The Financial Times recently published an excellent special report on Combating Malaria (can you name any other newspaper that would do that?). It pulls together a really good overview of the disease, including the science, politics, examples of successful eradication in Mozambique and elsewhere, the role of community health workers, the debate over bed nets, impact of climate change, and the changing attitudes and practices of aid donors.
Here are some highlights from the overview piece by FT pharmaceuticals correspondent Andrew Jack: There has been a radical change since 2004. Malaria is now on the international agenda, and there is a lot more money available. Ambitious targets have been drawn up to bring worldwide malaria deaths “near to zero” by 2015.
Every year, about 1m people die and hundreds of millions are infected. The economic toll is heavy, with an estimated $12bn loss in productivity and costs of treatment in Africa alone. The scandal is that such a toll ought to be largely avoidable. Unlike many other diseases, simple prevention methods – notably insecticide sprays and bed nets – have long existed; reliable diagnostics are available; and there are effective drugs for plasmodium falciparum, its most lethal variant.
A little over half a century ago, few countries were malaria free. Now, 108 can claim that status, the most recent being the United Arab Emirates in 2007. Countries with strong political commitment such as Rwanda, Ethiopia and Zambia have put in place effective control programmes that have sharply reduced deaths and illness from malaria.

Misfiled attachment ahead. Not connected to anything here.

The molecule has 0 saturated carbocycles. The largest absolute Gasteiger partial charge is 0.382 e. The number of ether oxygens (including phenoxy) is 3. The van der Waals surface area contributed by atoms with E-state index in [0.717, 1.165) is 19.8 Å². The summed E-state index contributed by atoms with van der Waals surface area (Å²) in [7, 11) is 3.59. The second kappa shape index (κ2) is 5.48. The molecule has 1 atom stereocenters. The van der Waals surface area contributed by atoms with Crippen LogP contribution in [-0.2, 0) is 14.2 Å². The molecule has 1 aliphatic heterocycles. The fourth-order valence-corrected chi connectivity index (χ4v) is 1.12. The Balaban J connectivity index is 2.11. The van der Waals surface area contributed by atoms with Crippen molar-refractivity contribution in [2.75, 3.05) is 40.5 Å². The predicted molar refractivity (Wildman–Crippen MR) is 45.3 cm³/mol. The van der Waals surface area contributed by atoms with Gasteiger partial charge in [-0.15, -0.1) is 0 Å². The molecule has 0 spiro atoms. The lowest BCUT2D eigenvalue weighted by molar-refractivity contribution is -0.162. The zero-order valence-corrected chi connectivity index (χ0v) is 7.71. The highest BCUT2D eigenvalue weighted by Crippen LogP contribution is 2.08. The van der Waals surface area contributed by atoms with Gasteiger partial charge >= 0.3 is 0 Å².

Andrew Jack also rings some alarm bells: ‘There is a risk that malaria becomes the “new” HIV: not in its science or epidemiology, but in the sociology of how a once neglected orphan of a disease has swiftly accumulated so many resources that many may be misspent while bringing unintended consequences. One danger is that the resurgent malaria movement gets ahead of itself, claiming successes and diverting its energies to more ambitious targets such as elimination while more pressing but long-term basic challenges of control remain to be tackled.’
(Meanwhile, over on Aid Watch, Bill Easterly has been getting very upset about what he sees as dodgy data on the malaria debate. For UK-based campaigning on malaria, check out the Malaria No More website, where David Beckham and Andy Murray are promoting bednets!)